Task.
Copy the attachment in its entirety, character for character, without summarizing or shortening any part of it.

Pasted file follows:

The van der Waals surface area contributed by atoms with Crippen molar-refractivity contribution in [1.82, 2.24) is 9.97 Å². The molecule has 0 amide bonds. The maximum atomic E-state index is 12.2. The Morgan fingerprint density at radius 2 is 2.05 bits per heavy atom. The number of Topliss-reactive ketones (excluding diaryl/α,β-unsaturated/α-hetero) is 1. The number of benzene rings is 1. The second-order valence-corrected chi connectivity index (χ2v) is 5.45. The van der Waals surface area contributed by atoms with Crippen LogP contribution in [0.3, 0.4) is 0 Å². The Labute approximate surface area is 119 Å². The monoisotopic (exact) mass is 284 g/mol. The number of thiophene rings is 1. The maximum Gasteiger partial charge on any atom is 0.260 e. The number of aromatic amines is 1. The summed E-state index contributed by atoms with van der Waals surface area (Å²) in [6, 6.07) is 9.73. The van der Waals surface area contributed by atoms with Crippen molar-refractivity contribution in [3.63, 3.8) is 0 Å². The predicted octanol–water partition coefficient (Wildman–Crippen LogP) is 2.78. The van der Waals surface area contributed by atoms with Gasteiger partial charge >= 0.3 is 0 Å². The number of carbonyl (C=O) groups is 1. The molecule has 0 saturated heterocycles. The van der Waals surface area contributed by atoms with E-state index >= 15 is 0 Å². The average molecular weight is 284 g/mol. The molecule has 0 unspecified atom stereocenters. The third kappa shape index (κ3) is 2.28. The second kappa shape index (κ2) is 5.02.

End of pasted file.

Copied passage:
The van der Waals surface area contributed by atoms with Crippen molar-refractivity contribution in [1.82, 2.24) is 9.97 Å². The molecule has 0 amide bonds. The maximum atomic E-state index is 12.2. The Morgan fingerprint density at radius 2 is 2.05 bits per heavy atom. The number of Topliss-reactive ketones (excluding diaryl/α,β-unsaturated/α-hetero) is 1. The number of benzene rings is 1. The second-order valence-corrected chi connectivity index (χ2v) is 5.45. The van der Waals surface area contributed by atoms with Crippen LogP contribution in [0.3, 0.4) is 0 Å². The Labute approximate surface area is 119 Å². The monoisotopic (exact) mass is 284 g/mol. The number of thiophene rings is 1. The maximum Gasteiger partial charge on any atom is 0.260 e. The number of aromatic amines is 1. The summed E-state index contributed by atoms with van der Waals surface area (Å²) in [6, 6.07) is 9.73. The van der Waals surface area contributed by atoms with Crippen molar-refractivity contribution in [3.63, 3.8) is 0 Å². The predicted octanol–water partition coefficient (Wildman–Crippen LogP) is 2.78. The van der Waals surface area contributed by atoms with Gasteiger partial charge >= 0.3 is 0 Å². The number of carbonyl (C=O) groups is 1. The molecule has 0 saturated heterocycles. The van der Waals surface area contributed by atoms with E-state index >= 15 is 0 Å². The average molecular weight is 284 g/mol. The molecule has 0 unspecified atom stereocenters. The third kappa shape index (κ3) is 2.28. The second kappa shape index (κ2) is 5.02.